In a recent unanimous decision, the Bellevue City Council has taken a significant stride towards addressing the pressing issue of affordable housing. The council’s recent vote to fund five projects through the Housing Trust Fund and three projects through Bellevue’s Housing Stability Program marks an important effort to provide accessible housing options for the city’s diverse population.
These initiatives are set to deliver nearly 900 units of affordable housing on the Eastside, with 350 units specifically allocated for Bellevue.
A key advocate for these investments is the Regional Coalition for Housing (ARCH), which recommended a substantial $4 million in funding from the 2023 Housing Trust Fund, with Bellevue contributing $1.4 million. Additionally, two projects will benefit from an additional $2.1 million injection from Redmond, highlighting a collaborative approach among neighboring cities to combat the housing challenges together.
What differentiates these projects is their diversity in providing to various housing needs across the Eastside. From supportive housing for formerly homeless seniors, veterans, and people with disabilities to affordable senior independent living, each initiative is tailored to address specific demographics, ensuring that no group is left behind.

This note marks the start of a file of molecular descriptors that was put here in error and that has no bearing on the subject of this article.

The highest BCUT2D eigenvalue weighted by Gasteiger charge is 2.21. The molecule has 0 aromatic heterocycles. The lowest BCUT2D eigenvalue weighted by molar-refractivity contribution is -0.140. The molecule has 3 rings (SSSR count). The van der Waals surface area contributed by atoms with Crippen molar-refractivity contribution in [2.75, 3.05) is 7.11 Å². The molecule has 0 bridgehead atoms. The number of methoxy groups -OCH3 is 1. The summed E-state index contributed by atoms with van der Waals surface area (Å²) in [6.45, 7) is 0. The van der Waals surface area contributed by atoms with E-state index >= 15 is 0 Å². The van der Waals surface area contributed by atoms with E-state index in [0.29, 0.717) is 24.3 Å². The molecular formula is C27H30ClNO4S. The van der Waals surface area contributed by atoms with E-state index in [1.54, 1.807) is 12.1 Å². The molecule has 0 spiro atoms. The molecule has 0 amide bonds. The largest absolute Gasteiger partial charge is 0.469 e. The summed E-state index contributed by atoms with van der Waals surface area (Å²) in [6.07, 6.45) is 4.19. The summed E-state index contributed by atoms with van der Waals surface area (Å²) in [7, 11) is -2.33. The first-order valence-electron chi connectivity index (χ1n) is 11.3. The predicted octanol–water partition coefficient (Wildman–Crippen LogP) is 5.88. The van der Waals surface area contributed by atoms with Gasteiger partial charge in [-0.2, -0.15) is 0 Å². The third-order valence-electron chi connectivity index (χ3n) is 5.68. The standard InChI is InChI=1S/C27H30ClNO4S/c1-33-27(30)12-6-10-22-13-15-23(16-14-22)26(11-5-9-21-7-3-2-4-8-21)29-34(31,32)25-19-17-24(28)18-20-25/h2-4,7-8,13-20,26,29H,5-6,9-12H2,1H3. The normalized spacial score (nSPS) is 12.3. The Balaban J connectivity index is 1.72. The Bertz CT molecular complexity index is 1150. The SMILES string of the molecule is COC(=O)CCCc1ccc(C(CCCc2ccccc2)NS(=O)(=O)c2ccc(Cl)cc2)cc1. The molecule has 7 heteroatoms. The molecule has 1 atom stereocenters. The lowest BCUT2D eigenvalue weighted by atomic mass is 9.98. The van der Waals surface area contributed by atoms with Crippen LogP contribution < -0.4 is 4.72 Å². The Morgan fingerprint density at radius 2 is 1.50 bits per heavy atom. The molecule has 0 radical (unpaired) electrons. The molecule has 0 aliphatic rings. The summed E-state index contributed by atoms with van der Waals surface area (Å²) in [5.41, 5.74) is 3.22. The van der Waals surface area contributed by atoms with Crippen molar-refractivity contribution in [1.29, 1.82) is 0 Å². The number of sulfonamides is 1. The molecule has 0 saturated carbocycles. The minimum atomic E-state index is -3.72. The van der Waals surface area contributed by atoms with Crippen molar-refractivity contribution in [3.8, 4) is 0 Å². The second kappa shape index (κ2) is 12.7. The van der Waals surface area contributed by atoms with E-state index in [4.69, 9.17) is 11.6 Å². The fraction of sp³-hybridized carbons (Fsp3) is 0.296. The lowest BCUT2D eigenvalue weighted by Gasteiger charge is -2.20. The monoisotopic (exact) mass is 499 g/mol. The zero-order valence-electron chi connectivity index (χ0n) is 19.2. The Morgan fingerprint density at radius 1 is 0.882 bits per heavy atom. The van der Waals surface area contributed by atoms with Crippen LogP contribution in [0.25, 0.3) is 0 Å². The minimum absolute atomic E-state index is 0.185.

The projects uses a holistic approach by integrating transit-oriented residential development, aligning with Bellevue’s vision of sustainable urban living. This promotes environmentally conscious living arrangements, setting a precedent for future developments in the city.
The funding allocation from Bellevue’s Housing Stability Program, totaling $15 million for three projects, emphasizes the city’s commitment to supporting vulnerable and underserved populations. These projects, including BRIDGE Housing’s Spring District transit-oriented development, Catholic Housing of Western Washington’s Maurice Elbert House, and the Low-Income Housing Institute’s Aventine Apartments, will offer housing and services for families and individuals facing homelessness, as well as those with intellectual and developmental disabilities.
By prioritizing the needs of low-income families and individuals earning less than 60% of the area median income, Bellevue is taking proactive steps to ensure equitable access to housing for all its residents.
The Bellevue City Council is expected to take final action at a future meeting.